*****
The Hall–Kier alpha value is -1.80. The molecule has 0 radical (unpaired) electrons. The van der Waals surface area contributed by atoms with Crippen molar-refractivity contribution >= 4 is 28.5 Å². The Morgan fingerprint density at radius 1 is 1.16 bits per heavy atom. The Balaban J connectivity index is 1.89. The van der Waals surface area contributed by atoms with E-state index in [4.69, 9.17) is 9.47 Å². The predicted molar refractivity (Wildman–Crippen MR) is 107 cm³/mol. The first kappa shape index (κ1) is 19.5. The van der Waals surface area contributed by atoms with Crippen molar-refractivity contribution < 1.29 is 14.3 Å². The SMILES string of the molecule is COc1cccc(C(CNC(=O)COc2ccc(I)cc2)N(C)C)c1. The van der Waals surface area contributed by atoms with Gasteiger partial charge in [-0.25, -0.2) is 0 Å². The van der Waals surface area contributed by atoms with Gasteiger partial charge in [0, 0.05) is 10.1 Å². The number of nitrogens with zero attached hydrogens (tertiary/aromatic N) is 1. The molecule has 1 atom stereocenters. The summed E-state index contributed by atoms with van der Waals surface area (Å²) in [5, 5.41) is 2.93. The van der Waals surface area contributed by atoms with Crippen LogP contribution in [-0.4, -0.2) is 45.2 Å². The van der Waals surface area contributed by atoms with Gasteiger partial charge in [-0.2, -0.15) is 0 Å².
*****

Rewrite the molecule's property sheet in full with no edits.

The Hall–Kier alpha value is -1.80. The molecule has 0 radical (unpaired) electrons. The van der Waals surface area contributed by atoms with Crippen molar-refractivity contribution >= 4 is 28.5 Å². The Morgan fingerprint density at radius 1 is 1.16 bits per heavy atom. The Balaban J connectivity index is 1.89. The van der Waals surface area contributed by atoms with E-state index in [4.69, 9.17) is 9.47 Å². The predicted molar refractivity (Wildman–Crippen MR) is 107 cm³/mol. The first kappa shape index (κ1) is 19.5. The van der Waals surface area contributed by atoms with Crippen molar-refractivity contribution < 1.29 is 14.3 Å². The SMILES string of the molecule is COc1cccc(C(CNC(=O)COc2ccc(I)cc2)N(C)C)c1. The van der Waals surface area contributed by atoms with Gasteiger partial charge in [-0.25, -0.2) is 0 Å². The van der Waals surface area contributed by atoms with Gasteiger partial charge in [0, 0.05) is 10.1 Å². The number of nitrogens with zero attached hydrogens (tertiary/aromatic N) is 1. The molecule has 1 atom stereocenters. The summed E-state index contributed by atoms with van der Waals surface area (Å²) in [5, 5.41) is 2.93. The van der Waals surface area contributed by atoms with Crippen LogP contribution in [-0.4, -0.2) is 45.2 Å². The van der Waals surface area contributed by atoms with Gasteiger partial charge in [-0.2, -0.15) is 0 Å².